ACA TGT CTT TAGTGGCCGG CGCGGCTGGG TCCGACTCTA GCGAGCTCGA GATCT 918 Thr Cys Leu 290

(2) INFORMATION FOR SEQ ID NO:2:

(i) SEQUENCE CHARACTERISTICS:

(A) LENGTH: 291 amino acids

(B) TYPE: amino acid (D) TOPOLOGY: linear

(ii) MOLECULE TYPE: protein

(xi) SEQUENCE DESCRIPTION: SEQ ID NO:2:

Met Arg Ser Ser Leu Val Leu Phe Phe Val Ser Ala Trp Thr Ala Leu 1 5 10 15

Ala Ser Pro lie Arg Arg Glu Val Ser Gin Asp Leu Phe Asn Gin Phe 20 25 30

Asn Leu Phe Ala Gin Tyr Ser Ala Ala Ala Tyr Cys Gly Lys Asn Asn 35 40 45

Asp Ala Pro Ala Gly Thr Asn lie Thr Cys Thr Gly Asn Ala Cys Pro 50 55 60

Glu Val Glu Lys Ala Asp Ala Thr Phe Leu Tyr Ser Phe Glu Asp Ser 65 70 75 80

Gly Val Gly Asp Val Thr Gly Phe Leu Ala Leu Asp Asn Thr Asn Lys

85 90 95

Leu lie Val Leu Ser Phe Arg Gly Ser Arg Ser lie Glu Asn Trp lie 100 105 110

Gly Asn Leu Asn Phe Asp Leu Lys Glu lie Asn Asp lie Cys Ser Gly 115 120 125

Cys Arg Gly His Asp Gly Phe Thr Ser Ser Trp Arg Ser Val Ala Asp 130 135 140

Thr Leu Arg Gin Lys Val Glu Asp Ala Val Arg Glu His Pro Asp Tyr 145 150 155 160

Arg Val Val Phe Thr Gly His Ser Leu Gly Gly Ala Leu Ala Thr Val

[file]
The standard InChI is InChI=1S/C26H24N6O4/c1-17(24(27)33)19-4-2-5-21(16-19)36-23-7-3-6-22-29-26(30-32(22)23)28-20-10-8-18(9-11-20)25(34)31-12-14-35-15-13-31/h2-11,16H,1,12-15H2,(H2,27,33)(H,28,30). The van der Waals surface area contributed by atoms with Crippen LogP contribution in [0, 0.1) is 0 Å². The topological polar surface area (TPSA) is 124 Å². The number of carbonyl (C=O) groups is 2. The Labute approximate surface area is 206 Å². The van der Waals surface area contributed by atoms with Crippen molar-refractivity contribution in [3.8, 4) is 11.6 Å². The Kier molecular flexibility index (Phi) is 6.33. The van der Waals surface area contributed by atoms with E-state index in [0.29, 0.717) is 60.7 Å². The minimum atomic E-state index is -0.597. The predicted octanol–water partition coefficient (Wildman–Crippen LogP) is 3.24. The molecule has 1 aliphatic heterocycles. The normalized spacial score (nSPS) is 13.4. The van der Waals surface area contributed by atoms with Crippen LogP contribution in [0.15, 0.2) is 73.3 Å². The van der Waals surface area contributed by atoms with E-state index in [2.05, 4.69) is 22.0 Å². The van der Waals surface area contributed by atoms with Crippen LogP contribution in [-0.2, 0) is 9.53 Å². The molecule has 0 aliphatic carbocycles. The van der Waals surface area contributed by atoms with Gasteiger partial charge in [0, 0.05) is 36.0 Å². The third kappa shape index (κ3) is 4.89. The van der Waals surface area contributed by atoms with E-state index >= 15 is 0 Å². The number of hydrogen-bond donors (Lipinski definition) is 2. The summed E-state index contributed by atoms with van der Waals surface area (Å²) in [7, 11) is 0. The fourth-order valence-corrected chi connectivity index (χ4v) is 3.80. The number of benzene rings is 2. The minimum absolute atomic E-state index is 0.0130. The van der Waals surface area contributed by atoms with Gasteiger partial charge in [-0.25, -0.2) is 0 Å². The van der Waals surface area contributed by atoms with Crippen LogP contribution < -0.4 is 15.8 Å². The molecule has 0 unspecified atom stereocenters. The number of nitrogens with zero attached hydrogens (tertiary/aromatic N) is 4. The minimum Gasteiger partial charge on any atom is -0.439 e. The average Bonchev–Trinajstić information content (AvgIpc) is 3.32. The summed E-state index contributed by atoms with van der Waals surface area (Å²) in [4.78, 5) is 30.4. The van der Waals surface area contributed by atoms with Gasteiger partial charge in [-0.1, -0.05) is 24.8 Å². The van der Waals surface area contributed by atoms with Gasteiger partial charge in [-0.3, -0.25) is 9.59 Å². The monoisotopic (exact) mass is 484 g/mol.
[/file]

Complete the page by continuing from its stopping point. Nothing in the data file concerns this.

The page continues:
165 170 175

Ala Gly Ala Asp Leu Arg Gly Asn Gly Tyr Asp lie Asp Val Phe Ser 180 185 190

Tyr Gly Ala Pro Arg Val Gly Asn Arg Ala Phe Ala Glu Phe Leu Thr 195 200 205

Val Gin Thr Gly Gly Thr Leu Tyr Arg lie Thr His Thr Asn Asp lie 210 215 220

Val Pro Arg Leu Pro Pro Arg Glu Phe Gly Tyr Ser His Ser Ser Pro 225 230 235 240

Glu Tyr Trp lie Lys Ser Gly Thr Leu Val Pro Val Thr Arg Asn Asp

245 250 255 lie Val Lys lie Glu Gly lie Asp Ala Thr Gly Gly Asn Asn Gin Pro 260 265 270

Asn lie Pro Asp lie Pro Ala His Leu Trp Tyr Phe Gly Leu lie Gly 275 280 285

Thr Cys Leu 290

Claims

1. A lipase variant of a parent lipase comprising a trypsin- like catalytic triad including an active serine located in a predominantly hydrophobic, elongated binding pocket of the lipase molecule, wherein the electrostatic charge and/or hydrophobicity of a lipid contact zone comprising residues located within the part of the lipase structure containing the active serine residue, which residues may participate in the interaction with the substrate at or during hydrolysis, has been changed by deleting or substituting one or more negatively charged amino acid residues by neutral or positively charged amino acid residue(s) , and/or by substituting one or more neutral amino acid residues by positively charged amino acid residue(s), and/or by deleting or substituting one or more hydrophilic amino acid residues by hydrophobic amino acid residue(s) .
2. A lipase variant according to claim 1, wherein one or more glutamic acid aspartic acid residues of said lipid contact zone are substituted by glutamine, asparagine, alanine, leucine, valine, serine, threonine, lysine, or arginine.
3. A lipase variant according to any of claims 1-2, wherein the parent lipase is a microbial lipase.